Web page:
by Justin Horwath, Santa Fe New Mexican
December 25, 2016

The state’s welfare program isn’t doing a good job of helping families out of poverty through education and job training, according to a new report by the nonprofit advocacy group New Mexico Voices for Children.

The group says its findings on the state’s management of the federally funded Temporary Assistance for Needy Families program underscore an argument it has long made: The state needs to increase its investments in education programs. It also needs to ensure that parents in the program have access to child care assistance and preschool, the report says, so they have time to improve their job skills.

“TANF was created in part to help parents move into the workforce, but it focuses too much on workforce participation (for adult recipients) and does not sufficiently address one of the reasons families fall into or remain in poverty: the lack of education credentials and job skills,” says the New Mexico Voices for Children report, released earlier this month.

Additionally, it says, the company that contracts with the state to run the assistance program “is not referring all eligible families to the Children, Youth and Families Department for child care assistance.”

A spokesman for Gov. Susana Martinez’s administration says the state is restricted in how it can spend federal funds for the welfare program, but he said state has provided its own funding for clients’ education and training.

A Republican-led Congress and Democratic President Bill Clinton in 1996 replaced the Depression-era Aid to Families with Dependent Children program with Temporary Assistance for Needy Families, a program that limited government cash assistance to 60 months in a lifetime for an adult. Work requirements also were set for adult beneficiaries.

States have flexibility in how they run their work-training programs and set eligibility criteria for benefits. In New Mexico, families with a gross income below 85 percent of the federal poverty level, which is $17,136 for a family of three in 2016, are eligible for assistance.

Up to 141,000 children in the state were living at or below the federal poverty in fiscal year 2015, according to the report. About 23,400 of those received benefits. Nearly 7,700 adults took part in the program, the vast majority single women. Fewer than 6 percent of the adults had a high school education, and 21 percent had jobs, according to the report, funded by the Annie E. Casey Foundation.

New Mexico’s unemployment rate of 6.7 percent in November was the second worst in the nation, according to preliminary data from the U.S. Department of Labor. The national unemployment rate was 4.6 percent.

SL Start and Associates, a Washington state company, runs New Mexico’s work programs for those who receive benefits. The company reported in October that it had found jobs for 320 clients. The average starting salary was $9.40 per hour.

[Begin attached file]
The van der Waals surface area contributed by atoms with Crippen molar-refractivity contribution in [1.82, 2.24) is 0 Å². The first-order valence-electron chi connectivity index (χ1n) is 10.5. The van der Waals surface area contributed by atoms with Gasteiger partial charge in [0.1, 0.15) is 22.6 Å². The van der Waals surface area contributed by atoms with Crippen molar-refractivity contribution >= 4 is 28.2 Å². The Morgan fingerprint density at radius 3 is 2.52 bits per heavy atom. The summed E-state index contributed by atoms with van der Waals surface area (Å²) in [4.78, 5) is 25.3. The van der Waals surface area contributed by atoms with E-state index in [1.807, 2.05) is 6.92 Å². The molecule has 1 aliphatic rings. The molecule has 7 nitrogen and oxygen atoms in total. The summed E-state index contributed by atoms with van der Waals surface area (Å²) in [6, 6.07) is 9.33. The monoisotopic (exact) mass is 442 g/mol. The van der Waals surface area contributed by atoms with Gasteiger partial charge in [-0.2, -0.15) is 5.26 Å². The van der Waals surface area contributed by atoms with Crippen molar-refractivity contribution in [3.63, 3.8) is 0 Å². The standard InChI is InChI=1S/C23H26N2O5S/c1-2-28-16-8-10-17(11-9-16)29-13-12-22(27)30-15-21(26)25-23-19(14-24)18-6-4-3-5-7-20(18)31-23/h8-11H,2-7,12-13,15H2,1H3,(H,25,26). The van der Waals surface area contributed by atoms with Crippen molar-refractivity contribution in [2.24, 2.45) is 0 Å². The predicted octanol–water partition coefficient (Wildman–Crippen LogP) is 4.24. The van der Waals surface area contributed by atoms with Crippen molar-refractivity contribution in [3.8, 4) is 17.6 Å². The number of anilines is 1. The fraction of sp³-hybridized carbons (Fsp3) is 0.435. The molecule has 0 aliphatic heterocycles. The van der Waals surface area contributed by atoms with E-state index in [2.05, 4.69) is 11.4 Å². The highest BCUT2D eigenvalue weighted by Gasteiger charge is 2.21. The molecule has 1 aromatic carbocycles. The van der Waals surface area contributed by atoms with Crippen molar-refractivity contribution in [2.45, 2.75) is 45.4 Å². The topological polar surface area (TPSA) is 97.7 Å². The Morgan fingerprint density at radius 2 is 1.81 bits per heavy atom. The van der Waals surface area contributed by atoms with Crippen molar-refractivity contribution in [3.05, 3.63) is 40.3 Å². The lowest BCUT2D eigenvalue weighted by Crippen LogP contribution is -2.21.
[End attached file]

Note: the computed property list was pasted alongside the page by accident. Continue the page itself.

SL Start did not respond to requests for comment.

Asked to comment on the New Mexico Voices for Children report, Kyler Nerison, a spokesman for the New Mexico Human Services Department, said in an email that because policies for the benefit program “are set by the federal government and funds are specifically appropriated by the state legislature, the report’s recommendations would need to be implemented by policymakers at those levels.”

“We have worked with legislators to increase TANF funding for the New Mexico Works Career Links program, which provides education, skills improvement and subsidized employment,” Nerison said. “Through legislation, the Department is also establishing high school equivalency (GED) and vocation training programs.”

State taxpayers are pitching in $8.2 million for education and training programs for the current fiscal year, according to figures provided by Nerison. That includes $500,000 for a GED program, $1 million for a vocational program and $6.7 million for a CareerLink program.

Since 2011, the state has paid SL Start and Associates more than $63 million to manage the Human Services Department’s food assistance program and education and training programs for aid recipients, according to data from the state’s online Sunshine Portal.

SL Start is owned by Spokane-based Embassy Management, which is funded by Bregal Partners, a New York City private equity fund.

Nerison said almost 95 percent of funds going to SL Start are federal. About a third of the money paid to the company in the most recent fiscal year represented subsidized wages for New Mexicans placed in employment, he said.

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